A Film Director Speaks Up For Creative Control. VOICES FROM `HOLLYWOOD'S GREATEST YEAR' PART II

YESTERDAY on this page, actress Bette Davis - in an essay first published in the Monitor in 1939 - discussed the pleasures of acting in movies in contrast to the stage. Today, in another Monitor essay from 1939, director Frank Capra makes the case for the director's having total control in filmmaking. This debate continues today in movie circles. No matter how much input a director allows, are outstanding movies the product of a single imagination? In the excerpts below Capra says yes.

But Monitor film critic David Sterritt says, ``Capra oversimplifies. For one thing, he doesn't tell studio bosses who's going to foot the bills for flops that directors without `inherent ability' are bound to inflict on them. What's important in his essay, though, is its assumption that movie storytelling can be as personal and all-around artistic as work in less collaborative media.''

Capra, a three-time Academy Award winner, was the first Hollywood director to have his name preceding the film title in the credits. At a time when studios wanted directors to function as administrators, Capra resisted. His movie themes, like his life, featured the obdurate individual battling stubborn odds and the triumph of hope over irony.

THE question of how much praise or blame should be given a director for the success or failure of a picture has long been the subject of discussion in and out of Hollywood.

There are, in fact, two rather distinct schools of opinion among studio executives. One holds that the director should be given complete charge on everything pertaining to the production of his picture. The other is that a director's duties and responsibility should be minimized to mere direction of the scenes that go to make the picture.

Between these two extremes, with varying degrees of responsibility, most of the directors of the screen capital perform their tasks.

The first-mentioned status - that in which the director assumes full responsibility for everything - seems to be the ideal one. The more responsibility and control he is given, as I see it, the greater is the possibility for artistic and financial success.

Examining the outstanding successful pictures of the last decade, we find that at least 80 percent have been made by men rated as top-notch directors. To my mind, this is no accident. These directors have succeeded because they have worked in close contact with their writers, have cast the actors and supervised the editing of these productions without interference.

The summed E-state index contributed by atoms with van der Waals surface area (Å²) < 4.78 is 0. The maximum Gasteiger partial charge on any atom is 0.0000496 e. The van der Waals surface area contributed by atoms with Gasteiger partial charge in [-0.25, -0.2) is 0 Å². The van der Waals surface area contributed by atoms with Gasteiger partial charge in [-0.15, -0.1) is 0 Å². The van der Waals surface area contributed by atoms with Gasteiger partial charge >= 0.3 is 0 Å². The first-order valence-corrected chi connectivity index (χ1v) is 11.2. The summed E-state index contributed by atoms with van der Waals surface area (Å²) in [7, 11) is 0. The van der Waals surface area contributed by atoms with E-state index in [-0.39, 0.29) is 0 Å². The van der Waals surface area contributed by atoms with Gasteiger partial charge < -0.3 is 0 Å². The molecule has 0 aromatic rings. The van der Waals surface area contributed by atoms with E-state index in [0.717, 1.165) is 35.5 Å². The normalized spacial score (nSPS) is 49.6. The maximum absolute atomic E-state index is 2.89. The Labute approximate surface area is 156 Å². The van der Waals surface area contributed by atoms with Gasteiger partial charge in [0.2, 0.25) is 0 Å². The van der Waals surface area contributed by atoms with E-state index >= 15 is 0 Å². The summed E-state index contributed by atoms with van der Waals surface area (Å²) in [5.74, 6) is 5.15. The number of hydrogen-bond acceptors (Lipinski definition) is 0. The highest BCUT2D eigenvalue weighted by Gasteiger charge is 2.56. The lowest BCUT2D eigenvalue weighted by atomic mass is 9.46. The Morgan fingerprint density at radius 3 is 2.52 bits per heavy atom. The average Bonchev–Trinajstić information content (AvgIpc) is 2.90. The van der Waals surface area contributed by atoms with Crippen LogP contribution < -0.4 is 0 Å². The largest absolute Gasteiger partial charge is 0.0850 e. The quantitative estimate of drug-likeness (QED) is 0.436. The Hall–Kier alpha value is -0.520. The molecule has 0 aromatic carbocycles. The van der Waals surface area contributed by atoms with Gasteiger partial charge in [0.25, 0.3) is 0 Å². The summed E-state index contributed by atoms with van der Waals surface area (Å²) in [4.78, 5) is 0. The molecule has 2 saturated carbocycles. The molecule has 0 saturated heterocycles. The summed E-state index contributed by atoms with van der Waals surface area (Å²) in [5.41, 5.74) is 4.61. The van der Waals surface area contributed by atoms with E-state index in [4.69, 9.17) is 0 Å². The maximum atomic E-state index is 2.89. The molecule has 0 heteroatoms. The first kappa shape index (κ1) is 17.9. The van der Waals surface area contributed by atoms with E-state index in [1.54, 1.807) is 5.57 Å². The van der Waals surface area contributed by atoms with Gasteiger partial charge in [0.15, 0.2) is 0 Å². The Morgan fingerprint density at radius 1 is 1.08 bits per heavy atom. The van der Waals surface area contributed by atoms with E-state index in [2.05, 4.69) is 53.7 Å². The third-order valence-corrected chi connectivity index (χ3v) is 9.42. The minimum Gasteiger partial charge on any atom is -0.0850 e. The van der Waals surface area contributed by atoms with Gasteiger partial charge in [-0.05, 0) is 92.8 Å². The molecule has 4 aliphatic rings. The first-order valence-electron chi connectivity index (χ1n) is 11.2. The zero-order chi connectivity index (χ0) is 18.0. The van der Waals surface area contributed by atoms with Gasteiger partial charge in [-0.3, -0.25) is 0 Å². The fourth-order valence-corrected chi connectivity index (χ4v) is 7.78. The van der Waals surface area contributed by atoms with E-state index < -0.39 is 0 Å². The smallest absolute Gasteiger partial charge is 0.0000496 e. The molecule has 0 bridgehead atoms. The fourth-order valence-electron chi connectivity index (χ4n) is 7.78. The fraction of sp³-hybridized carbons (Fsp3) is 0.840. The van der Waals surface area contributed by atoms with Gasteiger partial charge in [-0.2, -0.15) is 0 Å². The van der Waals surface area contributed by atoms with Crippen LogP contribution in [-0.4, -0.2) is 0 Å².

It is only in this fashion, I believe, that motion pictures can become more important - can have something to say to the picture-going public.

I feel that the director must be the storyteller - the spinner of pictured tales. The really good picture almost invariably has unity, cohesion, definite purpose. It possesses the same artistic singleness of impression which Edgar Allan Poe declared to be the essence of the fine short story or poem.

A picture with conflicting ideas is, per se, a hodgepodge. It becomes that even though all the ideas are individually good. One good viewpoint, I consider, carried through to its ultimate conclusions, is far better than many great viewpoints. For when you mix viewpoints, you are likely to get something resembling hash.

The true function of a director is to gather and coordinate his ``tools'' and then tell a story. His ``tools'' are writers, actors, cameras, sets, and the exposed film which must be pieced together.

Each of the ``tools'' is an art to itself. Fine writing, splendid acting, flawless photography, and intelligent cutting or editing are all acknowledged forms of talent expression. These units should be given the utmost opportunity to express themselves but they must all be interlocked in effective teamwork by the director to attain a successful major objective....

More directors, I imagine, would be given such complete control if they would show their self-confidence through insistence; insistence generally signifies courage. Picture companies should even encourage directors - important or otherwise - to assume complete charge of everything they are filming.

Let them sink or swim. The weaker, it is true, may fail now and then. But those with inherent ability will develop to a point where they can be trusted to turn out worthwhile productions.

Someone has to supply the entertainment that modern audiences demand. That someone, as I see it, should be the director. In brief, let the director direct.

Second in a series. Tomorrow: Producer Harry Warner.

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